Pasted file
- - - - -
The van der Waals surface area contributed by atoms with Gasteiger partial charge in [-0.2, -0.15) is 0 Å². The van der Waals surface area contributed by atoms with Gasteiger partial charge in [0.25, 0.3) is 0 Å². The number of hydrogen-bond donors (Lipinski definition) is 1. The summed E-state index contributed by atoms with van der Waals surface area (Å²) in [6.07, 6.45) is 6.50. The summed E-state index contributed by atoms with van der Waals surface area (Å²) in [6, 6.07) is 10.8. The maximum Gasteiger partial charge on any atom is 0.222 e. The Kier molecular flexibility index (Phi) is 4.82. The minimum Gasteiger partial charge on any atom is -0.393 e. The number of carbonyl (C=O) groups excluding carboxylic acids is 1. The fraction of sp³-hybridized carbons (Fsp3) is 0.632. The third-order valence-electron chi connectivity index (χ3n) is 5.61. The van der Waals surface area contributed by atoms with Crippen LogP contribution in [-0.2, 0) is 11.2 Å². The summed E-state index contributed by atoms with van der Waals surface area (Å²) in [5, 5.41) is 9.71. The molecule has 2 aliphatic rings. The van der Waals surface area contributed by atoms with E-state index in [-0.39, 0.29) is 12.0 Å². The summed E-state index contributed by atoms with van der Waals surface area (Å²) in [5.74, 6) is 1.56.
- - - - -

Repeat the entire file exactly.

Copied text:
The van der Waals surface area contributed by atoms with Gasteiger partial charge in [-0.2, -0.15) is 0 Å². The van der Waals surface area contributed by atoms with Gasteiger partial charge in [0.25, 0.3) is 0 Å². The number of hydrogen-bond donors (Lipinski definition) is 1. The summed E-state index contributed by atoms with van der Waals surface area (Å²) in [6.07, 6.45) is 6.50. The summed E-state index contributed by atoms with van der Waals surface area (Å²) in [6, 6.07) is 10.8. The maximum Gasteiger partial charge on any atom is 0.222 e. The Kier molecular flexibility index (Phi) is 4.82. The minimum Gasteiger partial charge on any atom is -0.393 e. The number of carbonyl (C=O) groups excluding carboxylic acids is 1. The fraction of sp³-hybridized carbons (Fsp3) is 0.632. The third-order valence-electron chi connectivity index (χ3n) is 5.61. The van der Waals surface area contributed by atoms with Crippen LogP contribution in [-0.2, 0) is 11.2 Å². The summed E-state index contributed by atoms with van der Waals surface area (Å²) in [5, 5.41) is 9.71. The molecule has 2 aliphatic rings. The van der Waals surface area contributed by atoms with E-state index in [-0.39, 0.29) is 12.0 Å². The summed E-state index contributed by atoms with van der Waals surface area (Å²) in [5.74, 6) is 1.56.